Australia’s $10 billion shame
Australians are on track to throw out $10.3 billion in food this year, an alarming problem that has been accelerated by the coronavirus crisis.
Each household is expected to toss $1043 worth of food in the bin this year - 12.7 per cent of the food they buy - new figures from Rabobank show.
And 10 per cent of Australians admit to producing more waste due to the pandemic.
Those aged 23 and younger are the worst offenders, tossing away a staggering 18.4 per cent of their food, compared to 6 per cent for Baby Boomers.
The worst states for food wastage are NSW (14 per cent) and Queensland (12 per cent), while West Australians are on track to produce 2 per cent less food waste this year.
Residents in South Australia (11 per cent), Victoria (10.1 per cent) and Tasmania (7.7 per cent) perform slightly better.
Capital city dwellers are more wasteful on average, binning 13.6 per cent of what they buy, while those in the country throw away less than 12 per cent.
Not only does food waste contribute to the global hunger crisis, it also negatively impacts climate change.
Aussies' addiction to coffee is another factor, with billions of kilos of fruit wasted each year to support our habit.
Coffee beans come from the juicy red husk of Arabica cherries but what is left gets tossed away.
The average Australian will consume 11kg of coffee beans each year, totalling 57kg of coffee fruit. The discarded fruit releases about 16.6 million tonnes of CO2 emissions into the environment each year as it rots.
Brisbane-based entrepreneur Vanessa Murillo has decided to do something about this, making energy bars out of the discarded coffee fruit.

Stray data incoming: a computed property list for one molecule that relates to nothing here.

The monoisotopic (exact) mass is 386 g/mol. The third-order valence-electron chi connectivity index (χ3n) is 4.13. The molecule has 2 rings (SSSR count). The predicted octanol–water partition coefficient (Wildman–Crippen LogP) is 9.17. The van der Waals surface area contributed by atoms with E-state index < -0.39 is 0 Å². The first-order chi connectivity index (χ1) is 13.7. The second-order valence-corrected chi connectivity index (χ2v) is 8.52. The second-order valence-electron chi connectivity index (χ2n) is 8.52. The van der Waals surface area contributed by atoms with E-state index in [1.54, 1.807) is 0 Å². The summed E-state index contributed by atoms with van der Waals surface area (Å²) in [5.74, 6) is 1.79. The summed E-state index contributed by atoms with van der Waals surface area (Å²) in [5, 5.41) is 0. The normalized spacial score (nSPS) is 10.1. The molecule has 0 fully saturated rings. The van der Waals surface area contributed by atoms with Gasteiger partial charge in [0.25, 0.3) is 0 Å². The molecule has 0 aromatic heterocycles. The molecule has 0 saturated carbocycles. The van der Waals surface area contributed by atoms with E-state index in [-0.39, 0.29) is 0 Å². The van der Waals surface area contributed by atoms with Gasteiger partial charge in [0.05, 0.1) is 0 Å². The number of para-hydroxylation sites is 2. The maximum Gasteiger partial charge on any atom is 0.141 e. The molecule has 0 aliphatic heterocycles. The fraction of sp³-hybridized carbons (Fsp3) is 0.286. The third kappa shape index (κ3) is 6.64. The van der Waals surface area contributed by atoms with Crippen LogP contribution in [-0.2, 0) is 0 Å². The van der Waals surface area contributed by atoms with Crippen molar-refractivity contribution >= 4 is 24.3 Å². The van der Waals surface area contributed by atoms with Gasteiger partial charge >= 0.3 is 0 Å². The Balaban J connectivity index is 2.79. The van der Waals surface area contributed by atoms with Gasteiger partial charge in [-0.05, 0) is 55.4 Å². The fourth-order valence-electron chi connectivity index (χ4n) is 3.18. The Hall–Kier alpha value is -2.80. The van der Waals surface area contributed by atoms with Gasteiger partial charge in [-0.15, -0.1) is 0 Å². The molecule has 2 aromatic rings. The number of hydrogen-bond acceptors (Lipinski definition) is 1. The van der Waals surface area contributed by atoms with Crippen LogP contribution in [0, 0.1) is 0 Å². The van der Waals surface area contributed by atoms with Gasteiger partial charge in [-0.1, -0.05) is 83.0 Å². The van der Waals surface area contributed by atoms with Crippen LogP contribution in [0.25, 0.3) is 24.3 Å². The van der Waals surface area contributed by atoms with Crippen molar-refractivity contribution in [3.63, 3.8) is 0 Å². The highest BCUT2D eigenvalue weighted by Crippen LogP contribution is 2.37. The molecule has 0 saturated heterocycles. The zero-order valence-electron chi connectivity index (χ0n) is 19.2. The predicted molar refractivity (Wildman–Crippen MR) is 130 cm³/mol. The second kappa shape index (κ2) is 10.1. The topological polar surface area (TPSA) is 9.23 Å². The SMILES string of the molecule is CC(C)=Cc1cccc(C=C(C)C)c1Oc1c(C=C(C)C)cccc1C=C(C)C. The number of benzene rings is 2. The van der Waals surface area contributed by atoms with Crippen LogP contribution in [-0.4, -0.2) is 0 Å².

Ms Murillo and her partner Lachlan Powell are the founders of I Am Grounded, a businesses which reuses 70 grams of fruit and offsets 56 grams of carbon dioxide emissions per bar.
"Speciality coffee has really grown in Australia and people consider themselves coffee connoisseurs but a lot of them don't know coffee is actually a fruit," she said.
"We've nearly hit two tonnes of coffee fruit upcycled," she said.
Tasmanian strawberry farmer Sophie Nichols is another entrepreneur tackling the food waste problem.
Thousands of surplus strawberries were spilling out of the freezers at Little Berry Farm, based just outside Hobart, thanks to one seriously hot summer.
Ms Nichols said she struggled to offload the excess strawberries to local sauce companies who wouldn't pay for them and she couldn't bear to see them go to waste.
"We had all this amazing beautiful fruit that tasted amazing and I thought, I don't want to just feed it to sheep," Ms Nichols said.
She contacted the family that owned the neighbouring potato farm, known for producing alcohol out of its produce.
"I gave them some strawberries and three months later they sent me some sample bottles," Ms Nicholls said.
The berry farmer has since sold 1000 bottles of strawberry gin and liqueur and stopped more than 500kg of excess berries going to waste in one summer alone.
"I'm big on sustainability and, for the size that we are, we should have no waste," she said.
Originally published as Australia's $10 billion shame